The little black ad-dress lenders can’t resist

The little black ad-dress lenders can’t resist

by Fiona Roberts, Chief Operating Officer, IBN Direct: Alternative Funding Solutions

Appearing originally in the Urban Developer magazine, Issue #91, Sept/Oct 2014

Units and townhouses are the property market ’s new ‘Little Black Ad-Dress ’, netting premium returns and 70 per cent funding options , leaving Aussie dream homes sitting on the rack.

Private lenders – high net worth families, superannuation funds and managed investment schemes – are financing the growing demand for high density housing without a single pre-sale.

Scott Roberts, whose alternative funding company IBN Direct sources private investors, said apartment popularity was simple: units were in fashion and moved fast.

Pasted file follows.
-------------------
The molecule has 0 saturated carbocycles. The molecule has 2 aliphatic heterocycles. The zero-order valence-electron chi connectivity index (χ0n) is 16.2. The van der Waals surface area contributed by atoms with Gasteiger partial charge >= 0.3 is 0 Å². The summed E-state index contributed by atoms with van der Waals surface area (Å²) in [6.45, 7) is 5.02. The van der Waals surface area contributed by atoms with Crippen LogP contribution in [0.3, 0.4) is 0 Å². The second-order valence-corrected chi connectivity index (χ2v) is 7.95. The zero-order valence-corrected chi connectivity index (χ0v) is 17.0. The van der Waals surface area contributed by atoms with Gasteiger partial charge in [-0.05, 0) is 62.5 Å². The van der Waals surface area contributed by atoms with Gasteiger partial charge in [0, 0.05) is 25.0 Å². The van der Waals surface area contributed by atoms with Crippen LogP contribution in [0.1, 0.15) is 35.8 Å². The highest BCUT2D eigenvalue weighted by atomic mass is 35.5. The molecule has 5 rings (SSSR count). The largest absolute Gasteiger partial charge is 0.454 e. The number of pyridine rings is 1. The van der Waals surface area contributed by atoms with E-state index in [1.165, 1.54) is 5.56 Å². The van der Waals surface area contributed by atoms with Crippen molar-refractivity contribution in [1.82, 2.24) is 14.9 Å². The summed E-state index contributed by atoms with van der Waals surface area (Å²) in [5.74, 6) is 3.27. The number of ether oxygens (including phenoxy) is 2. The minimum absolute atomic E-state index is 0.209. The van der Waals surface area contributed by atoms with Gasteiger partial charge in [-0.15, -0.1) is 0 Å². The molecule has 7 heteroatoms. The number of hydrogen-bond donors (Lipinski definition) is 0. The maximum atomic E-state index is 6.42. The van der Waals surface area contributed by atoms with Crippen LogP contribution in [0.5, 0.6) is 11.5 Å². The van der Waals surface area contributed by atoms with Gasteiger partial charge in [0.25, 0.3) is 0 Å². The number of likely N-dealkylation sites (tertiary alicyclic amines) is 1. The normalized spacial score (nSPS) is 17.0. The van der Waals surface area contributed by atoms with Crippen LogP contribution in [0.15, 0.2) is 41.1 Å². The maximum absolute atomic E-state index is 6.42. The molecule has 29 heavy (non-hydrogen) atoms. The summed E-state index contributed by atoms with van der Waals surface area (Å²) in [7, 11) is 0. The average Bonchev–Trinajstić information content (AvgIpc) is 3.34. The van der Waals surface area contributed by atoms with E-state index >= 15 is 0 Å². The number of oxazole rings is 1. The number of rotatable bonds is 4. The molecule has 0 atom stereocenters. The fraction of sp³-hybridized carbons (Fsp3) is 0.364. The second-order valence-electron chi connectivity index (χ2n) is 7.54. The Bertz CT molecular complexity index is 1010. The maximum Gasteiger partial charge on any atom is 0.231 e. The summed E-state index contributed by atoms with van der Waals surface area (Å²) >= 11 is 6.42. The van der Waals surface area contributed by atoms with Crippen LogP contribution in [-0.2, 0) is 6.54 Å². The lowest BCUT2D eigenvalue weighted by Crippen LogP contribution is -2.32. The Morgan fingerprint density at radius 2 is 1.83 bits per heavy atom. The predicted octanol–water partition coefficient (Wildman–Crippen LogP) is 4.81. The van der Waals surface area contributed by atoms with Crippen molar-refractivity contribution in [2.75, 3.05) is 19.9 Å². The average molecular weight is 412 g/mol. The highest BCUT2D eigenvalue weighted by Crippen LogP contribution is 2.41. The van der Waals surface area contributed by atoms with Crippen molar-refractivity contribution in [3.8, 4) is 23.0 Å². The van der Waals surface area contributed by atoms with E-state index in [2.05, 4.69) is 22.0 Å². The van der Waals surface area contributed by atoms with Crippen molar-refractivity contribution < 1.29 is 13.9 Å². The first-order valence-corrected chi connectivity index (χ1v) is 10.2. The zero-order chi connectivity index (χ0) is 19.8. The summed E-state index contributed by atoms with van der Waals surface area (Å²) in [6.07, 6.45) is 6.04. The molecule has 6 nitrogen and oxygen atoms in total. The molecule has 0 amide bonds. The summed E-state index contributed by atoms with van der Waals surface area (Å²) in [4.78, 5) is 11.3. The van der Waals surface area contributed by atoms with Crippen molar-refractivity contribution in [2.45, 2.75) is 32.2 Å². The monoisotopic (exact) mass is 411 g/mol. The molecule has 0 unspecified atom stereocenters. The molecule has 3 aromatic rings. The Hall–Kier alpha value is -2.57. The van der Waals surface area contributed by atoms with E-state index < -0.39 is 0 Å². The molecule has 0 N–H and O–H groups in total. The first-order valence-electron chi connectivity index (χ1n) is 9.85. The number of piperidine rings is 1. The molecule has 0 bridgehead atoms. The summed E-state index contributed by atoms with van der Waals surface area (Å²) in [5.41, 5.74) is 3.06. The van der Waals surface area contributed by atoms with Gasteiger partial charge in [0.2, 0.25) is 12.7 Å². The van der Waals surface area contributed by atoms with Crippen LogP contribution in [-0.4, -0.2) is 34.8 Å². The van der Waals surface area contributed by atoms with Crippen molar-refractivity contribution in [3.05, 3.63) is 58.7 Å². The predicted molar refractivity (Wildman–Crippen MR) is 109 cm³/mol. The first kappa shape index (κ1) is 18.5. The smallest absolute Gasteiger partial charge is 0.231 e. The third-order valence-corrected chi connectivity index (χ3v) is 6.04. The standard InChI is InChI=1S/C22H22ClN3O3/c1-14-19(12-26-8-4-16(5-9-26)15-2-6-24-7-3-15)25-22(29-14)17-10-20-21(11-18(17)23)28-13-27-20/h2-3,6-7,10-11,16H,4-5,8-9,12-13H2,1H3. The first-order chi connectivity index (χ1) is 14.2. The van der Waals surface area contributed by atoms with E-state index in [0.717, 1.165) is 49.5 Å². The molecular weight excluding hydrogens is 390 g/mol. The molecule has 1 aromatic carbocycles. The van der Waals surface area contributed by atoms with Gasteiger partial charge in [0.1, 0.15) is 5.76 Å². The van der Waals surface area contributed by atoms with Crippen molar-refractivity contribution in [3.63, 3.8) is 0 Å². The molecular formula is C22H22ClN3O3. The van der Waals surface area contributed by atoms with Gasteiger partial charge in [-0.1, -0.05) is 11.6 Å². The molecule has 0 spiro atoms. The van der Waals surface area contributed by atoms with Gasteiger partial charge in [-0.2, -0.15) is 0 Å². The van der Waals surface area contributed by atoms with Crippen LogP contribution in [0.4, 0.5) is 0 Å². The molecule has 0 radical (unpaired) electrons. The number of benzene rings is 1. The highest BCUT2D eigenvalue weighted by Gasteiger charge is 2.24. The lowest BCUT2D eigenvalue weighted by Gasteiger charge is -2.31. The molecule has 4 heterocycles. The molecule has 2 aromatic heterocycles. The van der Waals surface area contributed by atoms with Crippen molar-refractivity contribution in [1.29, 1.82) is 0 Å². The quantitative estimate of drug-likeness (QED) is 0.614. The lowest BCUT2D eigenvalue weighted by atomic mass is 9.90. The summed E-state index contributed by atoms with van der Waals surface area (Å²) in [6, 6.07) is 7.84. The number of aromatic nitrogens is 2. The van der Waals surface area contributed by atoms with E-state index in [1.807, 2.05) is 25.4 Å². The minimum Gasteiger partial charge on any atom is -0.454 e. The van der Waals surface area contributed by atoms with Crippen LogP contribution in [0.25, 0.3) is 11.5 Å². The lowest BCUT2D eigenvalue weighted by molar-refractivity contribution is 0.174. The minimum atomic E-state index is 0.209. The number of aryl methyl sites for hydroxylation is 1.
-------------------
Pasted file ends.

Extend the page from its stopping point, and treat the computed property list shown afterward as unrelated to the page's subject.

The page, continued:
“I have lenders that just won’t finance houses,” said Mr Roberts, whose national business – based on the Sunshine Coast – has access to up to 200 private funders nationwide.

“And that’s because units and townhouses are easier to sell – the stock turns over quicker.”

He said while houses were still the ‘Australian dream’, the unit market was not only an easier point of entry for new owner-occupiers, but for first-time developers as well.

“The biggest selling points for us is that everyone has been conditioned by the bank that they need pre-sales and that is our big point of difference,” the 46-year-old said.

“But when you’re building townhouses many of our funders do not require any pre-sales compared to banks which will require up to 100 per cent pre-sales to have 100 per cent of their risk covered.

“And when the developer doesn’t need to sell off the plan, buyers will pay a premium price because they’ve been able to walk into the unit, go out on the balcony and take in the vista – and virtually every unit these days has a view of oceans, rivers, cities or mountains.”